Sunday, 28 June 2015
There are plenty of dragon-slaying legends, many of them symbolizing the triumph of good over evil. In this sense the ultimate dragon-slayer must be St Michael – the Biblical archangel who defeats “the great dragon, the primeval Serpent, known as the devil or Satan” (Revelation 12:9). Three versions of this story are depicted above. The one in the middle is a picture I took in the Louvre in Paris two years ago, which featured previously in my post Monsters, Mystery and a Monkey. It’s an early work by Raphael, dating from around 1504.
The other two pictures I took in the National Gallery in London last week. The one on the left is by another Italian painter, Piero della Francesca, and dates from 1469. It’s less dramatic than Raphael’s version, and the dragon looks... well, unimpressive to say the least. The picture on the right was painted the previous year, 1468, by the Spanish artist Bartolomé Bermejo. His dragon is the weirdest-looking of the three – the caption describes it as “a monstrous creature, part-reptile, part-bat”.
The other saintly dragon slayer that everyone has heard of is St George (who is the patron saint of England, despite having no historical or legendary connection with the country). The story of George and the Dragon is essentially a Christianized version of the archetypal dragon-slaying legend (cf. my earlier post on Dragons and Dinosaurs), in which a community regularly appeases their local dragon by feeding it young female virgins. Then they suddenly realize the next in line is the King’s daughter, so it’s time to find themselves a dragon-slayer.
Here are three pictorial versions of St George and the Dragon, all by Italian artists:
The third picture is also in the National Gallery. It’s by Uccello, dating from around 1470, and has a more cartoony look than the other pictures. Perhaps the most remarkable thing about it is the strange (and rather Fortean-looking) atmospheric phenomenon looming in the background behind St George.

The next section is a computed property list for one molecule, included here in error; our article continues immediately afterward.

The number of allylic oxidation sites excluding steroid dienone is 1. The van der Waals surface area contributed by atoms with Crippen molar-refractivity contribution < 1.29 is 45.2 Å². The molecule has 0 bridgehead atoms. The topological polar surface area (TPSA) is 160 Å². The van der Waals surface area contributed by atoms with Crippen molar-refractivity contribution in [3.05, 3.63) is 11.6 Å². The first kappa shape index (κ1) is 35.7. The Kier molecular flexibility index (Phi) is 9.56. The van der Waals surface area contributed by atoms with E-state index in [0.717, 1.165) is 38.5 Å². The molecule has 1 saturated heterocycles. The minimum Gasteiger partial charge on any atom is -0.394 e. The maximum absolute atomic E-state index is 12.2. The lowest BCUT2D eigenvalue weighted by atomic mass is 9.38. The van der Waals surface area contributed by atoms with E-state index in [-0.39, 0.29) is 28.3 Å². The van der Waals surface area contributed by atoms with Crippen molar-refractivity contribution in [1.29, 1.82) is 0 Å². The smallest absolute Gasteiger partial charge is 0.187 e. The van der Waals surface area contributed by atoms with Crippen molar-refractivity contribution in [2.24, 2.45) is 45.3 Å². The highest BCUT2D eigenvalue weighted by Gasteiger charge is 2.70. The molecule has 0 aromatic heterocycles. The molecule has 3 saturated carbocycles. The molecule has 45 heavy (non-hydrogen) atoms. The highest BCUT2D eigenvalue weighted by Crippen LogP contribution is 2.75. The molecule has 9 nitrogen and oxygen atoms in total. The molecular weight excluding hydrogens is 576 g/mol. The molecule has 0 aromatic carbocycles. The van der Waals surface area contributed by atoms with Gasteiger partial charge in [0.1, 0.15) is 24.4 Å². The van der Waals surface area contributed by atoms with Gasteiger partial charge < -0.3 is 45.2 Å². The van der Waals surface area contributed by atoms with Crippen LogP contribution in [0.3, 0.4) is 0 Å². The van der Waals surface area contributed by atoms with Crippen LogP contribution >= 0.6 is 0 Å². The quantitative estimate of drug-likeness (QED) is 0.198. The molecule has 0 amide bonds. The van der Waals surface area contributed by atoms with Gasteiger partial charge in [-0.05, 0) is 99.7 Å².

A less well known dragon-slaying legend is that of Apollo and Python. The latter was a giant serpent-like dragon in Greek mythology (after which the snake genus was named), which according to legend was slain by the god Apollo. I have to admit I’d never heard of this legend until I saw Turner’s painting of it in the Tate Gallery last week (I’ve been rude about Turner in the past, but he’s started to grow on me since I saw the film Mr Turner).
At first sight Turner’s “dragon” looks very snake-like, although if you look closely there is a huge claw-like hand visible. Basically it’s difficult to work out exactly what’s going on, which is a generic problem I have with most of Turner’s work (he painted two other “horror” pictures, one of Death on a Pale Horse and one of Sea Monsters, which are even more confusing).
Finally, here are a couple of mediaeval dragon-slayers from Somerset. The one on the left can be seen on the wall of the church in Stoke-sub-Hamdon, and was featured previously in my post on Dragon Symbolism. As I said in that post, it may be intended to represent St Michael, due to its proximity to a hill called St Michael’s Hill.
I saw the dragon-slayer on the right a few weeks ago in Wells Cathedral, on the wall of the staircase leading to the Chapter House. I don’t think he’s meant to be anyone famous – I’ve seen him described variously as a “peasant”, a “priest” or a “pilgrim”. With his right hand he’s holding one of the pillars which support the roof, while casually using his left hand to slay a small dragon with his walking stick!